I look for free posters by mail and another teacher takes the time to laminate them for us. If I find a good poster or visual, I will get it, no matter the content, then share with my neighbors. It buys good will, creates a good feeling of community, and helps when I want to do a cross-curricular project. Our students are residential, so no parents to lean on.
— Vicki, High School Teacher, New Jersey
I teach 5th grade in a rural school in Utah. We are a Title 1 school. I don’t spend a lot of my own money on school supplies, except for books. I’d wager I spent about $50 on chapter books this last year. I get them at garage sales and 2nd hand stores whenever I can. I also use points with my Scholastic book club.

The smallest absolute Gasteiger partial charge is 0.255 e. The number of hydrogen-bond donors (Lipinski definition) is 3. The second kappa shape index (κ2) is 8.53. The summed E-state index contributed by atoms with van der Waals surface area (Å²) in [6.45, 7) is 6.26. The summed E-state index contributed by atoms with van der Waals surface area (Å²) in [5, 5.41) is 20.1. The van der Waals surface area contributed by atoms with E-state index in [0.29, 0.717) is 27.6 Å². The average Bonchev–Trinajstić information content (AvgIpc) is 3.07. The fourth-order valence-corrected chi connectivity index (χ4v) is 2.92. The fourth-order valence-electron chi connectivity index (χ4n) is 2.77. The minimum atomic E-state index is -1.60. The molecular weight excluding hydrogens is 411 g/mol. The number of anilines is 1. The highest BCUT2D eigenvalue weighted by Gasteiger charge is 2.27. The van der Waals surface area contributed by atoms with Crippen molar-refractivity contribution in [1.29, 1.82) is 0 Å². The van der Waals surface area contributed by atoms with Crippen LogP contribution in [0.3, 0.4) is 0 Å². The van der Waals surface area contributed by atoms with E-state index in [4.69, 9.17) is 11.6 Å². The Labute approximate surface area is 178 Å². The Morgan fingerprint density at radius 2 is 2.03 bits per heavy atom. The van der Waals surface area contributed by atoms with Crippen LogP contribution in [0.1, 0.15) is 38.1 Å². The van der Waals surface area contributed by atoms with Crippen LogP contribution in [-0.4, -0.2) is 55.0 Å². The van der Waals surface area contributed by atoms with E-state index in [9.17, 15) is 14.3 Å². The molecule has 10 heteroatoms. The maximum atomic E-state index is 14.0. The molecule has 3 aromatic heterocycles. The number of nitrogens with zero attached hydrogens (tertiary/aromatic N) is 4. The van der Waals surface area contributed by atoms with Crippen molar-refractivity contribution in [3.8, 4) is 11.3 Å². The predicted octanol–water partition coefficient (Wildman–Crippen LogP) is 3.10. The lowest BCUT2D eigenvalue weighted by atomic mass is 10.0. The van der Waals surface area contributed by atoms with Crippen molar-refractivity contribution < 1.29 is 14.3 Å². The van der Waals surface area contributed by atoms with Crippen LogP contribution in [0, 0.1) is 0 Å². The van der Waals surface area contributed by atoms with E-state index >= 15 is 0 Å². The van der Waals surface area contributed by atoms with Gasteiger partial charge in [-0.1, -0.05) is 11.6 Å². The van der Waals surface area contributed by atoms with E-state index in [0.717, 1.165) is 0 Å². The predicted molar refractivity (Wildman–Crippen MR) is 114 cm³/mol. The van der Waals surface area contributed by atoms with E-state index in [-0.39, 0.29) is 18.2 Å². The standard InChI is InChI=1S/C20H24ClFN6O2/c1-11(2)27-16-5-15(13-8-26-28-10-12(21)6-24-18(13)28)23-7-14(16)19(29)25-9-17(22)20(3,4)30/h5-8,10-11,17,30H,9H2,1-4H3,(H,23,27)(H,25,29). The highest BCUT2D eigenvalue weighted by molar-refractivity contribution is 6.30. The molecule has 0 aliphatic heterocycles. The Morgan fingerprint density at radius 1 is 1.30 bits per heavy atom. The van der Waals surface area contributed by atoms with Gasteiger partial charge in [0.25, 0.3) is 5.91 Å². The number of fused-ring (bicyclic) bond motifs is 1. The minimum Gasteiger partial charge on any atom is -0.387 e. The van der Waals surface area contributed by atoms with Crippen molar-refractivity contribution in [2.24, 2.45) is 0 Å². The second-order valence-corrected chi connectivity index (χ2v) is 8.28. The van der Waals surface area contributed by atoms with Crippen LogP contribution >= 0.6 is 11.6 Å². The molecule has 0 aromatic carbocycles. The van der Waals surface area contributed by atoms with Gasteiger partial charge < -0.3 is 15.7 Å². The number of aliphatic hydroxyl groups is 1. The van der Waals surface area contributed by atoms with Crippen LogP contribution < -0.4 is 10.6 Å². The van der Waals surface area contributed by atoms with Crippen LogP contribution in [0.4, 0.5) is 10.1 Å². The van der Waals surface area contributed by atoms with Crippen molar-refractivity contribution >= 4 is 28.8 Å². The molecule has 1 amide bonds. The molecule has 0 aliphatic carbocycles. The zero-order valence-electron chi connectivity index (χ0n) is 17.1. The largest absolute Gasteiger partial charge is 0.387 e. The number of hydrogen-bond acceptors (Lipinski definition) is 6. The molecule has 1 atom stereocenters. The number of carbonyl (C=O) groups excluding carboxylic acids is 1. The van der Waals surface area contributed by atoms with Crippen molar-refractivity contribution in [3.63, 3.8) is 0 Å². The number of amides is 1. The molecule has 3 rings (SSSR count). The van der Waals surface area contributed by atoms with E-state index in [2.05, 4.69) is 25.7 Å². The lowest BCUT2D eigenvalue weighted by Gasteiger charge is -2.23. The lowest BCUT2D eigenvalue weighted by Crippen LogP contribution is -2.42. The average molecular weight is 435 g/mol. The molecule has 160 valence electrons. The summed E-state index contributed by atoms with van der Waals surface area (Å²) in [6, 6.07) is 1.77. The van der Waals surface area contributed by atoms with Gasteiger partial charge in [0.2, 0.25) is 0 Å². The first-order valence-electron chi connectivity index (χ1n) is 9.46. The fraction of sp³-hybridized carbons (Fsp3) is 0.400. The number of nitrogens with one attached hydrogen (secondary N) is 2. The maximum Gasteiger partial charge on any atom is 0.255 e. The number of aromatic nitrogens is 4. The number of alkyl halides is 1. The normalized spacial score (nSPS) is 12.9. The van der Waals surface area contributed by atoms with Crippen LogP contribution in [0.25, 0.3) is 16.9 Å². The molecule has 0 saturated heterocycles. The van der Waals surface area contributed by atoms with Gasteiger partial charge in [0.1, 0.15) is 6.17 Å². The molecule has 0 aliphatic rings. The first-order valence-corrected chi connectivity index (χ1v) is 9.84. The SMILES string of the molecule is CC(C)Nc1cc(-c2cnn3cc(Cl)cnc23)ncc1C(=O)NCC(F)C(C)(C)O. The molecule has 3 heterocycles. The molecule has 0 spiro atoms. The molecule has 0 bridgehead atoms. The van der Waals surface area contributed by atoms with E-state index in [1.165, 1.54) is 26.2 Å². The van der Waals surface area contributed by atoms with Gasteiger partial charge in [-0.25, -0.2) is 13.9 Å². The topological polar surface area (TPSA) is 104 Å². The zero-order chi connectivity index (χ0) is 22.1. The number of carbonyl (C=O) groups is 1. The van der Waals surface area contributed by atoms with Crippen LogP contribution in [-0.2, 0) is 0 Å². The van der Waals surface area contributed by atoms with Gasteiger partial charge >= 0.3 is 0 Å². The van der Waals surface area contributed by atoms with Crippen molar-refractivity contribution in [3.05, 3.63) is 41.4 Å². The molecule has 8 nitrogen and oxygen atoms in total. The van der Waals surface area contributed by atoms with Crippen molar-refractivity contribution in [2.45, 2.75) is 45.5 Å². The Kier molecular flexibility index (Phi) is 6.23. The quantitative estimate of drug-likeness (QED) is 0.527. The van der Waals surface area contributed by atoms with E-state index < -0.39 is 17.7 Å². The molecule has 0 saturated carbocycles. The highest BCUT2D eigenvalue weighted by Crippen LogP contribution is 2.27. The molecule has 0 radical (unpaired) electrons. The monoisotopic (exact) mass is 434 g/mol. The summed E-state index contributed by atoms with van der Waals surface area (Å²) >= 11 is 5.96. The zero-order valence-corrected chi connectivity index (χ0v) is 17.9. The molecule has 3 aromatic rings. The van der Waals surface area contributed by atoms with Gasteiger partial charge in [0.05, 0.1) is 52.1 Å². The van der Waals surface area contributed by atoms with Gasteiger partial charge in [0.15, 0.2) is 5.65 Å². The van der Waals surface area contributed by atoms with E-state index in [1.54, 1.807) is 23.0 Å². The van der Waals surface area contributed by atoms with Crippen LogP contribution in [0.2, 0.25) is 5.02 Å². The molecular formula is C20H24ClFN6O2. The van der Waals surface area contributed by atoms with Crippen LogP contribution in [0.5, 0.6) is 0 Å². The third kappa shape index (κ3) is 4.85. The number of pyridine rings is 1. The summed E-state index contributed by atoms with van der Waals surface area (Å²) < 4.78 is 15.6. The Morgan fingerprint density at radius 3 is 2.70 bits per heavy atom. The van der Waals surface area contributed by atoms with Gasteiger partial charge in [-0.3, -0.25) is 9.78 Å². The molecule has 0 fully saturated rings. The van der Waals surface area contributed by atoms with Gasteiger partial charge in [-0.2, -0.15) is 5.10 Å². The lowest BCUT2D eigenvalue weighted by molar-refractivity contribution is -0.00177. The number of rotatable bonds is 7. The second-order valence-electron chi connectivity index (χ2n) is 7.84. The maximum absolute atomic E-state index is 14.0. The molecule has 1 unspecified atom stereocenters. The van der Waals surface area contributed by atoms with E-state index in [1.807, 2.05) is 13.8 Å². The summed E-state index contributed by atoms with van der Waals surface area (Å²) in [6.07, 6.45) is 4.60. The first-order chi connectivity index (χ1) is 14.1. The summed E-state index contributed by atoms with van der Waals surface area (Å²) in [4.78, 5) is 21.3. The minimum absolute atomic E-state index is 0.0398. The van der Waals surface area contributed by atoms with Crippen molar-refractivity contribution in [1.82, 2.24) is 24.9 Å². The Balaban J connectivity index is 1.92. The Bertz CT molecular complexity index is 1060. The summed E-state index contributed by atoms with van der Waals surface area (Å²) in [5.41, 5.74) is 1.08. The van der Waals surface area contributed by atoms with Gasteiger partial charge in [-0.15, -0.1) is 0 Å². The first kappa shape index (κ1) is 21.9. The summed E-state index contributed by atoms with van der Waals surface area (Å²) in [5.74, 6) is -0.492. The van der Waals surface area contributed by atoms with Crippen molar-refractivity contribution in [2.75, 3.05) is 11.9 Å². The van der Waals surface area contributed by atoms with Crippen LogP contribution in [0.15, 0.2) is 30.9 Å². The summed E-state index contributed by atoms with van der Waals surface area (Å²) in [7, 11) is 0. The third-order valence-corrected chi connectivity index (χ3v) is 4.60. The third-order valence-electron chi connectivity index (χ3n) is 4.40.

As a 2nd year teacher, I get $250 from the state legislature to spend on whatever classroom supplies I need. The last 2 years, I’ve used it for notebooks, binders, red pens, awards, incentives, etc. The school district supplies us with basic office supplies like pencils, dry erase markers, lined paper, glue, colored pencils, small composition notebooks, pens, etc. By law we cannot ask our students to bring anything like pencils, notebooks, etc. We can only suggest they donate stuff. So, if I want my students to have a spiral bound notebook and they choose to not “donate” one, I would have to use my own money or the legislative money.
I don’t do fundraisers and I don’t know anyone who does in my school. Our local education foundation does offer small grants and I’ve applied for and gotten them 2 years in a row. I have used that money ($200) for math manipulatives and sets of chapter books.
— Ray, 5th Grade Teacher, Utah